We've updated our Privacy Policy to make it clearer how we use your personal data. We use cookies to provide you with a better experience. You can read our Cookie Policy here.


Aqueous Amino Acid’s Potential for Direct Air Capture of CO2 Decoded

Clouds spelling CO2 in the sky.
Credit: Matthias Heyde / Unsplash.
Listen with
Register for free to listen to this article
Thank you. Listen to this article using the player above.

Want to listen to this article for FREE?

Complete the form below to unlock access to ALL audio articles.

Read time: 2 minutes

Scientists at the Department of Energy’s Oak Ridge National Laboratory have made a significant stride toward understanding a viable process for direct air capture, or DAC, of carbon dioxide from the atmosphere. This DAC process is in early development with the aim of achieving negative emissions, where the amount of carbon dioxide removed from the envelope of gases surrounding Earth exceeds the amount emitted.

The recently published research focused on the foundational steps of carbon dioxide sequestration using aqueous glycine, an amino acid known for its absorbent qualities. By combining a series of advanced computational methods, the scientists probed less-explored dynamic phenomena in liquid solutions related to the rate at which carbon dioxide can be captured.

Want more breaking news?

Subscribe to Technology Networks’ daily newsletter, delivering breaking science news straight to your inbox every day.

Subscribe for FREE

“Chemical reactions in water are complicated, especially when the motion of water molecules plays a big role,” said Santanu Roy, who designed the computational investigation with colleague Vyacheslav Bryantsev. “Water molecules and chemicals engage in something similar to a coupled dance that can marginally or significantly slow the reaction. Understanding these dynamic interactions, known as nonequilibrium solvent effects, is essential to getting the full picture of how reactions work and how fast they happen.”

The researchers discovered that when examining the rate at which carbon dioxide is absorbed, focusing solely on the free energy barrier — the energy threshold that must be overcome for a system to transition from one state to another — is an oversimplification that does not provide the full picture. This incomplete approach can lead to an inaccurate understanding of reaction kinetics, the factors that influence the speed at which a reaction occurs.

“We employed a more complete approach that considers the influence of water on the motion along the reaction path, and the outcome was intriguing,” Bryantsev said. “The initial step, where glycine interacts with carbon dioxide, is nearly 800 times slower compared with the next step, where a proton is released to ultimately form a mixture of product state for holding the absorbed carbon dioxide. Strikingly, the free energy barrier remains constant for both steps, and so this different perspective truly sets the speed of these two critical stages apart and offers a pathway to boost the efficiency of carbon dioxide absorption and separation.”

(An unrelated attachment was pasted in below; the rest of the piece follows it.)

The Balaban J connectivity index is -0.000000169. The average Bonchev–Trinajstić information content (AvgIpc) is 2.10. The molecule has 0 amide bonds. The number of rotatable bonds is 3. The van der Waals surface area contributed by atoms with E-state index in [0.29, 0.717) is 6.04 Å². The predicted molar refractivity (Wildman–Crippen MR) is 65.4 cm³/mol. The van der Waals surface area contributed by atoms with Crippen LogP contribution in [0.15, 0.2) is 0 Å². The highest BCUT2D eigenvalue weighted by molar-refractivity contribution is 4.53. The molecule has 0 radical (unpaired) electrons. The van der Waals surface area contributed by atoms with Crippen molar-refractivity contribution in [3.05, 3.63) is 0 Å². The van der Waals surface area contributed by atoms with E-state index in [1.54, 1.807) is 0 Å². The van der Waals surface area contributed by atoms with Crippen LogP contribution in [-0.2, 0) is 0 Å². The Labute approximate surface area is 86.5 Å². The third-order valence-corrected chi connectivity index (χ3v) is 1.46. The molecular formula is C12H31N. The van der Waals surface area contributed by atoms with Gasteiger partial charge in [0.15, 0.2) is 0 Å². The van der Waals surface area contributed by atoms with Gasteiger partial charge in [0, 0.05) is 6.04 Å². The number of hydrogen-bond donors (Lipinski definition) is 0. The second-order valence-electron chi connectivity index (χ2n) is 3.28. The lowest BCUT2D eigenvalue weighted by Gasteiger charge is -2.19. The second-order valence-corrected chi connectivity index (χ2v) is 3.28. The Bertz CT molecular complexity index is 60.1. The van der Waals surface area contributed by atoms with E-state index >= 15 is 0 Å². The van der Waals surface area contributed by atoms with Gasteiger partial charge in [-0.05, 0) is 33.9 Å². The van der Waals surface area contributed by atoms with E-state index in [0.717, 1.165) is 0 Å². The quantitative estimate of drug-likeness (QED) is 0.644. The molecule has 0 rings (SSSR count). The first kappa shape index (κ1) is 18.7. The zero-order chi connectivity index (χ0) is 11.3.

The extensive ab initio molecular dynamics simulations used in this study were still limited by their short time and length scales and high computational costs in representing the chemical reactions.

“For future projects, we intend to combine the emerging machine-learning approach with highly accurate simulations and develop interatomic interaction potentials based on deep neural networks. This will allow us to perform molecular simulations with high accuracy at large scales with significantly reduced computational costs,” said Xinyou Ma, who carried out the simulations.

Roy added: “While we have portrayed a molecular-level kinetics picture of carbon dioxide capture by aqueous amino acids, accessing large length and time scales through the use of the machine-learning approach will help us understand the effects of macroscopic factors such as temperature, pressure and viscosity on DAC and how these effects are related to the attained molecular picture.”

Overall, the study’s findings shed light on the intricate workings of DAC and emphasize the vital role of kinetics, thermodynamics and molecular interactions in removing carbon dioxide from the atmosphere by aqueous amino acids. As these mechanisms become more accurately understood, the prospect of deploying a large-scale DAC technology will become more feasible. Worldwide, several different DAC projects are in various stages of research, testing and development.

Reference: Ma X, Bryantsev VS, Roy S. An ab initio free energy study of the reaction mechanism and rate-limiting steps of CO2 capture by aqueous glycine. Cell Rep Phys Sci. 2023;4(11):101642. doi: 10.1016/j.xcrp.2023.101642

This article has been republished from the following materials. Note: material may have been edited for length and content. For further information, please contact the cited source.